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Employment and Capital

A business makes a capital investment for two reasons: one is to expand production to meet rising consumer demand, and another is to increase efficiency or reduce cost.  The first reason is common during a growing economy and such investment can lead to increased employment.

Reducing costs is often ‘code’ for reducing labor. The cost of the equipment is weighed against the cost of labor. The higher the cost of labor and the lower the cost of equipment the greater is the incentive to replace labor with capital.

The cost of labor includes not just the wages and benefits but other friction costs ranging from compliance regulations, legal liability, unions, and administrative costs.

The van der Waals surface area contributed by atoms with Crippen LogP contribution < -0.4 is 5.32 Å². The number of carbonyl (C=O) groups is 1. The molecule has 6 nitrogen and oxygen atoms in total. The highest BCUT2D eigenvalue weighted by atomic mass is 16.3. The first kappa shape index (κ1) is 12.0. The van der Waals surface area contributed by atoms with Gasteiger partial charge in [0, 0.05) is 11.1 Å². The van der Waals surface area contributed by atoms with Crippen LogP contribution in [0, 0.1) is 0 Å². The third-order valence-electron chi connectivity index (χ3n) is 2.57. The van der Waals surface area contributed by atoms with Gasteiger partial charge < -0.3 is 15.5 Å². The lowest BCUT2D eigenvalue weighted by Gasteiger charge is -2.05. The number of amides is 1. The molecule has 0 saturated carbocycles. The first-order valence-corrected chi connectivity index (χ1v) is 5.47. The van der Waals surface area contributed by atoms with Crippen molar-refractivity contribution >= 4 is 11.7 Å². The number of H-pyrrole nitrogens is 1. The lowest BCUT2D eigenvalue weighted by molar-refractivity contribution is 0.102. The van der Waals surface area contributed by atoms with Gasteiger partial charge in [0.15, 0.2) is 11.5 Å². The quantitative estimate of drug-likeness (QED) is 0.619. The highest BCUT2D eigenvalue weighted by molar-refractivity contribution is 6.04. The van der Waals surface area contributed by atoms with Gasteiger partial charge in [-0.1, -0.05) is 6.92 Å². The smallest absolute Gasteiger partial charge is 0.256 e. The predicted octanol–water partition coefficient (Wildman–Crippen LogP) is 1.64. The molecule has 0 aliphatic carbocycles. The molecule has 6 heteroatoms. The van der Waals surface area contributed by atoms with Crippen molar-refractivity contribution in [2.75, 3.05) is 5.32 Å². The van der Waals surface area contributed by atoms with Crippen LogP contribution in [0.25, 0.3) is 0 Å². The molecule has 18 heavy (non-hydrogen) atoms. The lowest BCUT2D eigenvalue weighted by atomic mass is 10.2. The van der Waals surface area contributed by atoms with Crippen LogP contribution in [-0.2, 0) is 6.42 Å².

If a $50,000 a year employee can be replaced with a $500,000 capital investment, then this investment delivers a 10% return.  In an investment climate ruled by very low interest rates a 10% return can be alluring.  At the same time that low interest rates reduce the cap rate it also reduces the cost of the capital acquisition.

Such stimulation of capital investment is the stated intention of a low interest rate policy, but the combination of the low interest rates with high labor friction costs and a slow growth economy means that it will have less of an impact on employment and wages.

Anecdotally I still hear that employers are both reluctant to expand and that they have a very difficult time finding motivated quality workers, especially in the trades. Some fear another recession around the corner and others seek to avoid the higher friction costs associated with new hires, sometime referring to the ACA penalties.